In The Media

Ending relations with Iran’s rogue regime was justifiable for many reasons

by Frank Harvey

October 27, 2012

Over a month has past since the Canadian government closed its embassy in Tehran and expelled Iranian officials from Ottawa. Now that the dust has settled, and former Canadian diplomats are no longer writing op-eds to express shock and awe at what they regard as an obvious affront to their relevance, it is probably a good time to carefully re-evaluate the move.

According to comments prepared for his July 2012 testimony to the US Senate Committee on Foreign Relations, Daniel Byman (Director of Research at the Saban Center for Middle East Policy at the Brookings Institute) pointed out that Iran’s support for terrorism “has become more aggressive in recent years.”

Iran spends hundreds of millions annually to support Lebanon’s Hizballah and Palestinian Islamic Jihad and Hamas. Moreover, Tehran has shown “a renewed emphasis on terrorism outside the Israel/Lebanon/Palestine theater,” particularly in Iraq and Afghanistan. In sum, Iran has directly supported activities and entities in Afghanistan that have facilitated attacks on Canadian and other NATO troops.

The regime in Tehran fully embraces and explicitly endorses anti-Semitic policies in almost every pronouncement, interview or speech delivered by President Mahmoud Ahmadinejad – there is nothing subtle, tactful or diplomatic about these statements. The Iranian government continues to provide direct support to the Syrian regime, its closest ally, despite widespread international and Canadian demands for Asad to step down, universal condemnation of the regime’s widespread human rights violations, and tens of thousands of deaths, and counting.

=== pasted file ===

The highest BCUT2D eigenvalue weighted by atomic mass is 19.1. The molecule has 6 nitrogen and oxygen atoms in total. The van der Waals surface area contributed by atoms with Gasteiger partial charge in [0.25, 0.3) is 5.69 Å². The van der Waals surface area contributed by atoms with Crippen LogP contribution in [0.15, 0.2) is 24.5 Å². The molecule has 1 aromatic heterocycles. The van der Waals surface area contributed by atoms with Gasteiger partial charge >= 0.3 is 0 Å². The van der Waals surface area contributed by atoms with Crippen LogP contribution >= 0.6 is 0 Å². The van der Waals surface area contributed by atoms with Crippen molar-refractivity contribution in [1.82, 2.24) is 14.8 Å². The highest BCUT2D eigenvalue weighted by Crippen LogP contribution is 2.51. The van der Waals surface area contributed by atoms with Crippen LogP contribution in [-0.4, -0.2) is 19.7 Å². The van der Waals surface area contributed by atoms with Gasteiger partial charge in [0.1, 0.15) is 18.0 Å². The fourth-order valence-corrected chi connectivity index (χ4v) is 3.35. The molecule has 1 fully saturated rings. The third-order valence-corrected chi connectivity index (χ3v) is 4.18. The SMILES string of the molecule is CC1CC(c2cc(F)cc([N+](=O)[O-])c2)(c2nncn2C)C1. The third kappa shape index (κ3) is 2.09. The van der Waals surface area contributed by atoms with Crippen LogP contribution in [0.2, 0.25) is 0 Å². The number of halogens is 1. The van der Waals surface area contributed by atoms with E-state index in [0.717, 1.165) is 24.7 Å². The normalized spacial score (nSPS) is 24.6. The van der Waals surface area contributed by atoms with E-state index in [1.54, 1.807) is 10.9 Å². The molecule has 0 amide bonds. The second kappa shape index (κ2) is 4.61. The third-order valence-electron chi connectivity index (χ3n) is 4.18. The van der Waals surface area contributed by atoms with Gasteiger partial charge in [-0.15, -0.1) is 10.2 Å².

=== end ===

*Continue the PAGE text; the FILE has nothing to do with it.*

There is no sign of any diplomatic progress toward stopping Iran from refining (and ultimately deploying) weapons grade uranium, in direct violation of their non-proliferation obligations stipulated in the nuclear Non-Proliferation Treaty, which are repeatedly highlighted by the UN’s International Atomic Energy Agency in their voluminous reports, declarations, agreements and demands. Iran has essentially ignored all of them.

Any critic who believes Canadian officials have been duped by some hyped-up WMD threats perpetrated by Israel or Washington should take the time to read these multilaterally sanctioned reports, or at least ask themselves why they don’t care, or can’t be bothered. These WMD threats also explain the very legitimate security concerns surrounding the safety of Canadian embassy officials and staff in anticipation of a highly likely military confrontation with Israel.

Diplomacy requires at least some reasonable expectation that officials in Tehran share at least some of the same values and interests – I have seen no credible evidence from any of Ahmadinejad’s statements or actions that speak to Canadian interests or values, or that privilege diplomatic solutions as a priority, so why stay?

A strong principled signal from a prominent western nation to break ties with Tehran may not accomplish much, but it certainly crystalizes for many Canadians that we have a breaking point informed by values and interests that distinguish us from Ahmadinejad’s regime. For many Canadians, this principled position is worth far more than dozens of low-level diplomatic meetings or socials involving the Canadian Ambassador that would have done nothing but sustain a small part of the regime’s legitimacy. If Iran’s political and religious leaders are committed to developing a nuclear weapons capability (and there is a very compelling military-strategic rationale for acquiring this deterrent), then there is nothing any Canadian diplomat can do, say or threaten to alter this inevitability. Nothing!

And if the preceding analysis is not sufficient to justify the embassy’s closure, then consider another disturbing reason for Ottawa’s move – an increasingly urgent need to expel Iranian diplomats and staff from Canadian territory. In a recent report by CBC’s Brian Stewart, the closure may have been motivated by intelligence regarding the expansion of Iran’s diplomatic staff and the rapid proliferation of Iranian cultural centres in Europe, Asia and throughout the west. These efforts, Stewart reports, have raised serious concerns about the deployment of terrorist sleeper-cells establishing forward operating bases in anticipation of an attack by Israel or coalition forces.